Broken bones

A higher number of bone fractures was seen in patients, particularly women taking pioglitazone.

Your doctor will take this into account when treating your diabetes.

Children and adolescents

Use in children under 18 years is not recommended.

Other medicines and Glidipion

Tell your doctor or pharmacist if you are taking, have recently taken or might take any other medicines.

You can usually continue to take other medicines whilst you are being treated with Glidipion.

However, certain medicines are especially likely to affect the amount of sugar in your blood:

  • gemfibrozil (used to lower cholesterol)
  • rifampicin (used to treat tuberculosis and other infections)

Tell your doctor or pharmacist if you are taking any of these. Your blood sugar will be checked, and your dose of Glidipion may need to be changed.

Glidipion with food and drink

You may take your tablets with or without food. You should swallow the tablets with a glass of water.

Pregnancy and breast-feeding

If you are pregnant or breast-feeding, think you may be pregnant or are planning to have a baby, ask your doctor for advice before taking this medicine.

Your doctor will advise you to discontinue this medicine.

Driving and using machines

Pioglitazone will not affect your ability to drive or use machines but take care if you experience abnormal vision.

Glidipion contains lactose monohydrate

If you have been told by your doctor that you have intolerance to some sugars, contact your doctor before taking Glidipion.

3. How to take Glidipion

Always take this medicine exactly as your doctor or pharmacist has told you. Check with your doctor or pharmacist if you are not sure.

The usual starting dose is one tablet of 15 mg or 30 mg of pioglitazone to be taken once daily. Your doctor may increase the dose to a maximum of 45 mg once a day. Your doctor will tell you the dose to take.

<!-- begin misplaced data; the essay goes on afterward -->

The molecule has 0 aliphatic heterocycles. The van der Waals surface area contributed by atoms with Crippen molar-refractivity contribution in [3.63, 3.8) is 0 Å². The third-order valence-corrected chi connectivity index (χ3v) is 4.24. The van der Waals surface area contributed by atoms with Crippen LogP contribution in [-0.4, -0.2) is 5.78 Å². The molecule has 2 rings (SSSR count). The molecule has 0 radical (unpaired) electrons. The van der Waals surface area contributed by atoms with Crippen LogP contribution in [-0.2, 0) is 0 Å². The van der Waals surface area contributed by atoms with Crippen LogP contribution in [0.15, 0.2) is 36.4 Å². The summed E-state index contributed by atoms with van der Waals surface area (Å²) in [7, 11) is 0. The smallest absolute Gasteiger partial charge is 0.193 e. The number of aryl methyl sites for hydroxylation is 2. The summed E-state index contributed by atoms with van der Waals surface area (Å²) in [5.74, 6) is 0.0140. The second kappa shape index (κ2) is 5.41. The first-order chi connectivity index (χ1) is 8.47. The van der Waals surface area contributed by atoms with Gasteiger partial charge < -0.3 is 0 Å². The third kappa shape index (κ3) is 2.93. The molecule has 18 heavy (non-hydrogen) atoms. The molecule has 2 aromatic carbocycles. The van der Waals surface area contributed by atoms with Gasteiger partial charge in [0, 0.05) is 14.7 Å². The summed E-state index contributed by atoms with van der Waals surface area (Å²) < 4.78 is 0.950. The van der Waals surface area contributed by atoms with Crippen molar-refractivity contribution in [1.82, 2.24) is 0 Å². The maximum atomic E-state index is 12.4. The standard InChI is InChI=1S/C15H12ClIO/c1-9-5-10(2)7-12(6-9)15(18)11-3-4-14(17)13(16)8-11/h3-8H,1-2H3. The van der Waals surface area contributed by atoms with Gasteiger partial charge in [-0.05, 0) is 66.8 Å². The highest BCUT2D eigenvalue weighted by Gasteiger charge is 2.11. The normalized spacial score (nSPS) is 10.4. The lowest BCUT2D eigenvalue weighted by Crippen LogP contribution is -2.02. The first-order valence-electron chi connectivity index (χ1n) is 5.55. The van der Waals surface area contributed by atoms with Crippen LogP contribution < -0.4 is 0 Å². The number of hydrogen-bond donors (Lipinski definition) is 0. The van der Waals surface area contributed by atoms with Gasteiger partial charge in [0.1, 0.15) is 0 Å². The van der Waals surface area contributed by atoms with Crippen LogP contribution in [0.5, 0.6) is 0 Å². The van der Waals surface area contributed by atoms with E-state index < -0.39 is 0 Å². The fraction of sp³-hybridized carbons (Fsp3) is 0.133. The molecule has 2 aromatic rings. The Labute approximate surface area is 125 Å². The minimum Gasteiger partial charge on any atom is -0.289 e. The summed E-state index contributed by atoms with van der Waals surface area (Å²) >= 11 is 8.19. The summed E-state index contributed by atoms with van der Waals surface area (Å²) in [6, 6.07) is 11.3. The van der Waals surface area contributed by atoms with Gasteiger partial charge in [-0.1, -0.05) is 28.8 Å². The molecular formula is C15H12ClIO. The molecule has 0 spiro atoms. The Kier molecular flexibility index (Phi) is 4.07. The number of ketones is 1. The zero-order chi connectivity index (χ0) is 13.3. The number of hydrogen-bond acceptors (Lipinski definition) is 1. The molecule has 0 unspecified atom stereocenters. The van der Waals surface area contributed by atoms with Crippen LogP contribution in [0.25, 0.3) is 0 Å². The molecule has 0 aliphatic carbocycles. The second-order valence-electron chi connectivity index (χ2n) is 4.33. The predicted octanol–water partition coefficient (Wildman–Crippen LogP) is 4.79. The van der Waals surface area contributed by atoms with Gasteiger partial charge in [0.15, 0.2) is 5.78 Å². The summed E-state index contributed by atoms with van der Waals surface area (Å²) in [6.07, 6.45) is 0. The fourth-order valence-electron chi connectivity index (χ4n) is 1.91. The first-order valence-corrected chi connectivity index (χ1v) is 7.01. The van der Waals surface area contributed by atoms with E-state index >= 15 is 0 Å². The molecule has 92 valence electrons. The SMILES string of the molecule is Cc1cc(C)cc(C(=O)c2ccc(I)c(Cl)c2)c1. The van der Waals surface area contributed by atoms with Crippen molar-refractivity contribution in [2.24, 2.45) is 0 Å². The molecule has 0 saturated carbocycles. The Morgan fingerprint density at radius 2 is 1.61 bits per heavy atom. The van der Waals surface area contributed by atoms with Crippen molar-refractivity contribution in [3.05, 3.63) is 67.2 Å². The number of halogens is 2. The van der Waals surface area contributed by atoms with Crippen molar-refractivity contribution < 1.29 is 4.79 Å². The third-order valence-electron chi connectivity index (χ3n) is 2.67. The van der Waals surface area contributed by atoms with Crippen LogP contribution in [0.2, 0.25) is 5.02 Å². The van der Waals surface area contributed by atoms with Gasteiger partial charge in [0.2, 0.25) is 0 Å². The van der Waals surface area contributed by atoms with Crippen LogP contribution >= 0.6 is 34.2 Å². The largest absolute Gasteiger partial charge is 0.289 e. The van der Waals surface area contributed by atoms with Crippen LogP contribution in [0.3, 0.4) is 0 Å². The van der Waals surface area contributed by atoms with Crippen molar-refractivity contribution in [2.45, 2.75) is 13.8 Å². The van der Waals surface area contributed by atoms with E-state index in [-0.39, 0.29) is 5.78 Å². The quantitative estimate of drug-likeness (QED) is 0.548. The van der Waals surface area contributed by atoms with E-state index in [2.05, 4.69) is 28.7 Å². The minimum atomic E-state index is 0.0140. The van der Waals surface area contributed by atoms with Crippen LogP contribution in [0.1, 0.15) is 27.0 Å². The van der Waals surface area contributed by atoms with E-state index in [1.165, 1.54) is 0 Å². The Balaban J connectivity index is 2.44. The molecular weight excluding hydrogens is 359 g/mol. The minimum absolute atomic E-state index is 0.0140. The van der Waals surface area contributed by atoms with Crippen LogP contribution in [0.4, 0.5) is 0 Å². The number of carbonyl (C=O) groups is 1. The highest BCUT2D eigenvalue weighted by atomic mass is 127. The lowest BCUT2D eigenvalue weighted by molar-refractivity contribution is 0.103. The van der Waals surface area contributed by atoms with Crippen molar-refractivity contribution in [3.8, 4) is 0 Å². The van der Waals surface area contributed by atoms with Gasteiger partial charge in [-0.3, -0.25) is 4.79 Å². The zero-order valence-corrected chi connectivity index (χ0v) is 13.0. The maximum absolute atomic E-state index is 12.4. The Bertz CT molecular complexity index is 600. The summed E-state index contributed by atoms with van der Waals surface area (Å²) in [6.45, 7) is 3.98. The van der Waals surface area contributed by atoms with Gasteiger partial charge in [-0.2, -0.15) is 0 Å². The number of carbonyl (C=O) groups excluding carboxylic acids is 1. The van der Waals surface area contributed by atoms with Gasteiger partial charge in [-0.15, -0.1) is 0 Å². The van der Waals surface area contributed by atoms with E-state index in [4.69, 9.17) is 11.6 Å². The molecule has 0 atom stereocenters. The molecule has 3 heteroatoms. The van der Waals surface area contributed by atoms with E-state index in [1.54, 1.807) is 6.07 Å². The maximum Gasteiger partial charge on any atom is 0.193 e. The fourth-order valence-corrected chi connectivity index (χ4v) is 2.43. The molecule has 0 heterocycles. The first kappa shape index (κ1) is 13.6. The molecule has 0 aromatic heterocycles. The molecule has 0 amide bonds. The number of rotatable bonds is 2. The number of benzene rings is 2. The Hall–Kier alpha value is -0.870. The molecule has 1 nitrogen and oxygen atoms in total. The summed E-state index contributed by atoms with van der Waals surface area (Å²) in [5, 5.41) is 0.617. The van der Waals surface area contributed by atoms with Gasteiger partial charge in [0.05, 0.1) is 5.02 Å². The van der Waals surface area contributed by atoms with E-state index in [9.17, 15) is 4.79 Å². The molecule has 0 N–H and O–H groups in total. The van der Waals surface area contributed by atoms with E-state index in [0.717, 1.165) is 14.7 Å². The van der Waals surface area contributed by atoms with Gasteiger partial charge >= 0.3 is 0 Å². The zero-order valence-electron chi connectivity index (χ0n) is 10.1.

If you have the impression that the effect of Glidipion is too weak, talk to your doctor.

Glidipion can be taken with or without food.

When Glidipion is taken in combination with other medicines used to treat diabetes (such as insulin, chlorpropamide, glibenclamide, gliclazide, tolbutamide) your doctor will tell you whether you need to take a smaller dose of your medicines.

Your doctor will ask you to have blood tests periodically during treatment with Glidipion. This is to check that your liver is working normally.

If you are following a diabetic diet, you should continue with this while you are taking Glidipion.

Your weight should be checked at regular intervals; if your weight increases, inform your doctor.

If you take more Glidipion than you should

If you accidentally take too many tablets, or if someone else or a child takes your medicine, talk to a doctor or pharmacist immediately. Your blood sugar could fall below the normal level and can be increased by taking sugar. It is recommended that you carry some sugar lumps, sweets, biscuits or sugary fruit juice.

If you forget to take Glidipion

Take Glidipion daily as prescribed. However if you miss a dose, just carry on with the next dose as normal. Do not take a double dose to make up for a forgotten tablet.

For the 14, 28, 56, 84 and 98 tablets pack sizes, you can check the day on which you last took a tablet of Glidipion by referring to the calendar printed on the blister.

If you stop taking Glidipion

Glidipion should be used every day to work properly. If you stop using Glidipion, your blood sugar may go up. Talk to your doctor before stopping this treatment.

If you have any further questions on the use of this medicine, ask your doctor or pharmacist.

4. Possible side effects

Like all medicines, this medicine can cause side effects, although not everybody gets them.

In particular, patients have experienced the following serious side effects:

Heart failure has been experienced commonly (up to 1 in 10 people) in patients taking pioglitazone in combination with insulin. Symptoms are unusual shortness of breath or rapid increase in weight or localised swelling (oedema). If you experience any of these, especially if you are over the age of 65, seek medical advice straight away.

Bladder cancer has been experienced uncommonly (up to 1 in 100 people) in patients taking pioglitazone. Signs and symptoms include blood in your urine, pain when urinating or a sudden need to urinate. If you experience any of these, talk to your doctor as soon as possible.

Localised swelling (oedema) has also been experienced very commonly in patients taking pioglitazone in combination with insulin. If you experience this side effect, talk to your doctor as soon as possible.